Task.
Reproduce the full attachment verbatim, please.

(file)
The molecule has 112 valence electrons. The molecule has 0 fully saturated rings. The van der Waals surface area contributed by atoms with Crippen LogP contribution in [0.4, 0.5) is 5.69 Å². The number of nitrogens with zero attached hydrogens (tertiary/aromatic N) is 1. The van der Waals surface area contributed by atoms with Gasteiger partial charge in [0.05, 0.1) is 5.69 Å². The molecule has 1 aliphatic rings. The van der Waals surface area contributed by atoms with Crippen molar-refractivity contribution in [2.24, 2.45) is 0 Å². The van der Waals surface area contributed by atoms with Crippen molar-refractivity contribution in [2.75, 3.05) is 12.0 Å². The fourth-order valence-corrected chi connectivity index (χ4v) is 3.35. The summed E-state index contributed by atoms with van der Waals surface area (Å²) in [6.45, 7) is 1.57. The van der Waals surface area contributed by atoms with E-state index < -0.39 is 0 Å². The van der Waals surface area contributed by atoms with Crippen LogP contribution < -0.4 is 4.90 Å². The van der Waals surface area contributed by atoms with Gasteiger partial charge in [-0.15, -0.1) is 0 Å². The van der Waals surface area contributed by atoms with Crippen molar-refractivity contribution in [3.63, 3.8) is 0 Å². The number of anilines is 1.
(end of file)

The molecule has 112 valence electrons. The molecule has 0 fully saturated rings. The van der Waals surface area contributed by atoms with Crippen LogP contribution in [0.4, 0.5) is 5.69 Å². The number of nitrogens with zero attached hydrogens (tertiary/aromatic N) is 1. The van der Waals surface area contributed by atoms with Gasteiger partial charge in [0.05, 0.1) is 5.69 Å². The molecule has 1 aliphatic rings. The van der Waals surface area contributed by atoms with Crippen molar-refractivity contribution in [2.24, 2.45) is 0 Å². The van der Waals surface area contributed by atoms with Crippen molar-refractivity contribution in [2.75, 3.05) is 12.0 Å². The fourth-order valence-corrected chi connectivity index (χ4v) is 3.35. The summed E-state index contributed by atoms with van der Waals surface area (Å²) in [6.45, 7) is 1.57. The van der Waals surface area contributed by atoms with E-state index < -0.39 is 0 Å². The van der Waals surface area contributed by atoms with Crippen LogP contribution < -0.4 is 4.90 Å². The van der Waals surface area contributed by atoms with Gasteiger partial charge in [-0.15, -0.1) is 0 Å². The van der Waals surface area contributed by atoms with Crippen molar-refractivity contribution in [3.63, 3.8) is 0 Å². The number of anilines is 1.